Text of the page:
ILC NewsLine
Korea to build new science and business city

Since the leadership of its President Lee Myung-bak, Korea has placed high value on science and technology. On 13 January, the government officially signed a contract for a big project to build an international science and business belt that includes the establishment of a new institute, the Asian Basic Science Institute (ABSI), and the construction of a Rare Isotope Accelerator.

Conceptual design for Korean rare isotope accelerator

This project is a part of the Presidential Council on Future and Vision, presented to President Lee in a meeting of the National Science and Technology Council. The "Vision" designated the three core industries the government would be concentrating on to build new engines of growth for Korea: green technology, high-tech convergence and value-added services. Also, the government has mapped out 17 new national growth engines, including renewable energies and global healthcare, which are supposed to drive the national economy over the next three to 10 years.

The government will inject more than 6.3 trillion Won (4.6 billion dollars) to implement the overall R&D projects over the next four years, and more than 3.5 trillion Won (2.6 billion dollars) will be put into the new science-business belt project. The investment to build the core laboratory for the project, the rare isotope accelerator, will be 460 billion Won (0.33 billion dollars), Korea thus aiming to build an accelerator with world-class performance. This will be the first heavy ion accelerator in Korea, and the sixth in the world. The construction will start from 2012, and is planned to finish by 2015.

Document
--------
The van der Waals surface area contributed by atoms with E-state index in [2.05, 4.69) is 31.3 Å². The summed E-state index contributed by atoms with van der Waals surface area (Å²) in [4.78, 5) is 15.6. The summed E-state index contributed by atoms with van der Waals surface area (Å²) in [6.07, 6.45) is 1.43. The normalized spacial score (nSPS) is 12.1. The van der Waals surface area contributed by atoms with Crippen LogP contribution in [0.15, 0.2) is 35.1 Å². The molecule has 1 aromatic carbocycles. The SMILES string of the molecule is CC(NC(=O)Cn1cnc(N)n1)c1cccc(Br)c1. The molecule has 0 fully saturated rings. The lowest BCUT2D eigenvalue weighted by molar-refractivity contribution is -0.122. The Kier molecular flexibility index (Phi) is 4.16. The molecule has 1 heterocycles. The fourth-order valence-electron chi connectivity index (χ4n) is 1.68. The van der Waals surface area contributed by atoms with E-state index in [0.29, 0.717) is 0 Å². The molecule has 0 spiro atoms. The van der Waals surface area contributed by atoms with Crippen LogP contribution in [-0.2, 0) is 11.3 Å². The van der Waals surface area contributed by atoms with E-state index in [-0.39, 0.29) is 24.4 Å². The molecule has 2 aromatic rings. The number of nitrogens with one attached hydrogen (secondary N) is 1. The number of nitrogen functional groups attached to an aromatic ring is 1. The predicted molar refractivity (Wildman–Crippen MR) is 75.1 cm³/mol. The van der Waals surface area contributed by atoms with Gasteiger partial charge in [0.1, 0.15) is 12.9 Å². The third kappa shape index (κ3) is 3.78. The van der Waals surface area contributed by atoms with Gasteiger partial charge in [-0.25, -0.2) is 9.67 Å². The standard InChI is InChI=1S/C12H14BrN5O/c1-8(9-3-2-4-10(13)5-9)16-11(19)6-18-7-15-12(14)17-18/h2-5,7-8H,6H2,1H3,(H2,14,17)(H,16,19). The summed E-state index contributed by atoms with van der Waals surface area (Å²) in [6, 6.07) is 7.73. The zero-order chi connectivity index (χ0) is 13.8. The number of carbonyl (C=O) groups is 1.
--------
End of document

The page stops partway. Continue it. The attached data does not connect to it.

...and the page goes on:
ABSI, whose construction will be finished by 2012, is planned to be a core laboratory with 3000 scientists and staff. To attract excellent scientists and other professionals from over the world, the project includes the creation of a new city with a superb educational, cultural environment, and comfortable living environment for an international community.

Several accelerator projects besides this new plan are ongoing. They are mainly in stages of design and initial construction, but manpower is not enough. “The Korean government has signed an MOU with CERN for the R&D collaboration in the LHC” said Eun-San Kim at Kyungpook National University, who also participates in international collaborations for ILC R&D. Korea will put 3 billion Won into experimental research activities at the Large Hadron Collider in 2009. “I hope Korea will consider signing the same kind of MOU with KEK in the near future, so that we can apply it to ILC-related R&D at KEK's accelerator facilities,” he said.

The site for this new science and business city has not been officially decided yet, and will be announced in the first half of this year.

-- Rika Takahashi